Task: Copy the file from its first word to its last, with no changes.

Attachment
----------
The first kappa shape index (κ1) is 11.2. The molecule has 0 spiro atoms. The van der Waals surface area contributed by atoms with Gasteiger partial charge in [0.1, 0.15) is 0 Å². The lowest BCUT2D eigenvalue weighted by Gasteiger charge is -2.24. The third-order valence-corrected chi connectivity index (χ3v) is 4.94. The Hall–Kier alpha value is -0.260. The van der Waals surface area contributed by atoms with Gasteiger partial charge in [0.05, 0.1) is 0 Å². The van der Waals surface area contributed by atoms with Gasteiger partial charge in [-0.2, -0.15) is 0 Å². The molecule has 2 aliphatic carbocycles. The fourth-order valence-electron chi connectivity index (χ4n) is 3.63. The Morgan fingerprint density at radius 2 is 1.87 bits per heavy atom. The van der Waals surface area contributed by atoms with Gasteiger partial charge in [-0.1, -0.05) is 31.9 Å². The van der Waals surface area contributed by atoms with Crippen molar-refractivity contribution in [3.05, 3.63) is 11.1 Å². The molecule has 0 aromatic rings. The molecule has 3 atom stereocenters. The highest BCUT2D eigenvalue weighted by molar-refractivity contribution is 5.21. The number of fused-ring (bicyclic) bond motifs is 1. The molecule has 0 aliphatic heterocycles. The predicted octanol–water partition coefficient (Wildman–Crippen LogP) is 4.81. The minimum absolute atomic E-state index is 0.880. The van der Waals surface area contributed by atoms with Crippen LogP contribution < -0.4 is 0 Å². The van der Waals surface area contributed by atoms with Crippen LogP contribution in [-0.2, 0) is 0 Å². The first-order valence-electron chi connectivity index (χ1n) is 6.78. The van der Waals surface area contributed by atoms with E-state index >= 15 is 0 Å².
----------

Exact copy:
The first kappa shape index (κ1) is 11.2. The molecule has 0 spiro atoms. The van der Waals surface area contributed by atoms with Gasteiger partial charge in [0.1, 0.15) is 0 Å². The lowest BCUT2D eigenvalue weighted by Gasteiger charge is -2.24. The third-order valence-corrected chi connectivity index (χ3v) is 4.94. The Hall–Kier alpha value is -0.260. The van der Waals surface area contributed by atoms with Gasteiger partial charge in [0.05, 0.1) is 0 Å². The van der Waals surface area contributed by atoms with Gasteiger partial charge in [-0.2, -0.15) is 0 Å². The molecule has 2 aliphatic carbocycles. The fourth-order valence-electron chi connectivity index (χ4n) is 3.63. The Morgan fingerprint density at radius 2 is 1.87 bits per heavy atom. The van der Waals surface area contributed by atoms with Gasteiger partial charge in [-0.1, -0.05) is 31.9 Å². The van der Waals surface area contributed by atoms with Crippen molar-refractivity contribution in [3.05, 3.63) is 11.1 Å². The molecule has 0 aromatic rings. The molecule has 3 atom stereocenters. The highest BCUT2D eigenvalue weighted by molar-refractivity contribution is 5.21. The number of fused-ring (bicyclic) bond motifs is 1. The molecule has 0 aliphatic heterocycles. The predicted octanol–water partition coefficient (Wildman–Crippen LogP) is 4.81. The minimum absolute atomic E-state index is 0.880. The van der Waals surface area contributed by atoms with Crippen LogP contribution < -0.4 is 0 Å². The van der Waals surface area contributed by atoms with Crippen LogP contribution in [-0.2, 0) is 0 Å². The first-order valence-electron chi connectivity index (χ1n) is 6.78. The van der Waals surface area contributed by atoms with E-state index >= 15 is 0 Å².